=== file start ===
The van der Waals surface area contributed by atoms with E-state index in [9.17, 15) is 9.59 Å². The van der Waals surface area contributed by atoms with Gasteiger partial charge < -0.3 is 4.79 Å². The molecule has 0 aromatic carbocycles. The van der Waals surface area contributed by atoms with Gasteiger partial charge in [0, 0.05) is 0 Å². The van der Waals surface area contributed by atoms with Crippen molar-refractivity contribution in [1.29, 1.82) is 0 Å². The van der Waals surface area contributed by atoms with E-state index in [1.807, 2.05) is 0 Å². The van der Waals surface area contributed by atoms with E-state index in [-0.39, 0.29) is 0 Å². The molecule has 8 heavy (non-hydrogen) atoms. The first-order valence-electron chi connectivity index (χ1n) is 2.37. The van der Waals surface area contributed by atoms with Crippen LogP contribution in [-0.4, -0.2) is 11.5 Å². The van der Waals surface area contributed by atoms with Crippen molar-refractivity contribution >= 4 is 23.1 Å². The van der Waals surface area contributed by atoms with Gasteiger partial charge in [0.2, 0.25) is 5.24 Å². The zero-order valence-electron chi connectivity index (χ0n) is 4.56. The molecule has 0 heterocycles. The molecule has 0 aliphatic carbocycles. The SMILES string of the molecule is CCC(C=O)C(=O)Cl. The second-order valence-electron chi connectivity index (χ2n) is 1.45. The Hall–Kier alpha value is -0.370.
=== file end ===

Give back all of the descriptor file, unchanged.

The van der Waals surface area contributed by atoms with E-state index in [9.17, 15) is 9.59 Å². The van der Waals surface area contributed by atoms with Gasteiger partial charge < -0.3 is 4.79 Å². The molecule has 0 aromatic carbocycles. The van der Waals surface area contributed by atoms with Gasteiger partial charge in [0, 0.05) is 0 Å². The van der Waals surface area contributed by atoms with Crippen molar-refractivity contribution in [1.29, 1.82) is 0 Å². The van der Waals surface area contributed by atoms with E-state index in [1.807, 2.05) is 0 Å². The van der Waals surface area contributed by atoms with E-state index in [-0.39, 0.29) is 0 Å². The molecule has 8 heavy (non-hydrogen) atoms. The first-order valence-electron chi connectivity index (χ1n) is 2.37. The van der Waals surface area contributed by atoms with Crippen LogP contribution in [-0.4, -0.2) is 11.5 Å². The van der Waals surface area contributed by atoms with Crippen molar-refractivity contribution >= 4 is 23.1 Å². The van der Waals surface area contributed by atoms with Gasteiger partial charge in [0.2, 0.25) is 5.24 Å². The zero-order valence-electron chi connectivity index (χ0n) is 4.56. The molecule has 0 heterocycles. The molecule has 0 aliphatic carbocycles. The SMILES string of the molecule is CCC(C=O)C(=O)Cl. The second-order valence-electron chi connectivity index (χ2n) is 1.45. The Hall–Kier alpha value is -0.370.